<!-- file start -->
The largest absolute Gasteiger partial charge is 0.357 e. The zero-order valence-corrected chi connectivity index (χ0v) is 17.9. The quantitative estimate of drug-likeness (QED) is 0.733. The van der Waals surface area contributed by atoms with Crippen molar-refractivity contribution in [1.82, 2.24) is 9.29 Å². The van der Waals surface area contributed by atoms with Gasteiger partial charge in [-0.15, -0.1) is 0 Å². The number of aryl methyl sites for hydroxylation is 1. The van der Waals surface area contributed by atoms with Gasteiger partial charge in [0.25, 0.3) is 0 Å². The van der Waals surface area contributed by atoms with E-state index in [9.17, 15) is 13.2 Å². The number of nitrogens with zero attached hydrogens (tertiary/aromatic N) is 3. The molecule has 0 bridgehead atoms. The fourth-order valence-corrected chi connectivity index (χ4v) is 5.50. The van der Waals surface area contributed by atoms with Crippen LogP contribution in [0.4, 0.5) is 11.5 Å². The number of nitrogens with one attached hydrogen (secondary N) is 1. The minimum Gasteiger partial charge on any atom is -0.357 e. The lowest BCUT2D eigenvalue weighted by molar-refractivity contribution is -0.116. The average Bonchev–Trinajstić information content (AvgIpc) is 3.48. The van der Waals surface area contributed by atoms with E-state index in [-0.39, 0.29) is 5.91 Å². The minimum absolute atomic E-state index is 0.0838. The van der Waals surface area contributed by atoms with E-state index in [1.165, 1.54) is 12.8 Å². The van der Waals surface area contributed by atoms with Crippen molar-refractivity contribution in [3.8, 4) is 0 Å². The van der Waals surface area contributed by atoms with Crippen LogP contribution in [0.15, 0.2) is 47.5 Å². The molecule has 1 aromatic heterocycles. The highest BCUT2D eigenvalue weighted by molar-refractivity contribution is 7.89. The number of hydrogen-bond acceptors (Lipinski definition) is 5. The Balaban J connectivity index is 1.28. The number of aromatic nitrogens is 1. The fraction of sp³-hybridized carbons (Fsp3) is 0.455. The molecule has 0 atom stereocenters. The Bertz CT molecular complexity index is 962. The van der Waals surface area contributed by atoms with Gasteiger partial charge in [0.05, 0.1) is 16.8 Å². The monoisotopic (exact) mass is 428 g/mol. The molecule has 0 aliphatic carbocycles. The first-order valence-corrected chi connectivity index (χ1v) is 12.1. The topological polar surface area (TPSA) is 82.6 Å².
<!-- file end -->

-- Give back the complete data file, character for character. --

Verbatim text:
The largest absolute Gasteiger partial charge is 0.357 e. The zero-order valence-corrected chi connectivity index (χ0v) is 17.9. The quantitative estimate of drug-likeness (QED) is 0.733. The van der Waals surface area contributed by atoms with Crippen molar-refractivity contribution in [1.82, 2.24) is 9.29 Å². The van der Waals surface area contributed by atoms with Gasteiger partial charge in [-0.15, -0.1) is 0 Å². The number of aryl methyl sites for hydroxylation is 1. The van der Waals surface area contributed by atoms with Gasteiger partial charge in [0.25, 0.3) is 0 Å². The van der Waals surface area contributed by atoms with E-state index in [9.17, 15) is 13.2 Å². The number of nitrogens with zero attached hydrogens (tertiary/aromatic N) is 3. The molecule has 0 bridgehead atoms. The fourth-order valence-corrected chi connectivity index (χ4v) is 5.50. The van der Waals surface area contributed by atoms with Crippen LogP contribution in [0.4, 0.5) is 11.5 Å². The number of nitrogens with one attached hydrogen (secondary N) is 1. The minimum Gasteiger partial charge on any atom is -0.357 e. The lowest BCUT2D eigenvalue weighted by molar-refractivity contribution is -0.116. The average Bonchev–Trinajstić information content (AvgIpc) is 3.48. The van der Waals surface area contributed by atoms with E-state index in [-0.39, 0.29) is 5.91 Å². The minimum absolute atomic E-state index is 0.0838. The van der Waals surface area contributed by atoms with E-state index in [1.165, 1.54) is 12.8 Å². The van der Waals surface area contributed by atoms with Crippen molar-refractivity contribution in [3.8, 4) is 0 Å². The van der Waals surface area contributed by atoms with Crippen LogP contribution in [0.15, 0.2) is 47.5 Å². The molecule has 1 aromatic heterocycles. The highest BCUT2D eigenvalue weighted by molar-refractivity contribution is 7.89. The number of hydrogen-bond acceptors (Lipinski definition) is 5. The Balaban J connectivity index is 1.28. The number of aromatic nitrogens is 1. The fraction of sp³-hybridized carbons (Fsp3) is 0.455. The molecule has 0 atom stereocenters. The Bertz CT molecular complexity index is 962. The van der Waals surface area contributed by atoms with Gasteiger partial charge in [0.05, 0.1) is 16.8 Å². The monoisotopic (exact) mass is 428 g/mol. The molecule has 0 aliphatic carbocycles. The first-order valence-corrected chi connectivity index (χ1v) is 12.1. The topological polar surface area (TPSA) is 82.6 Å².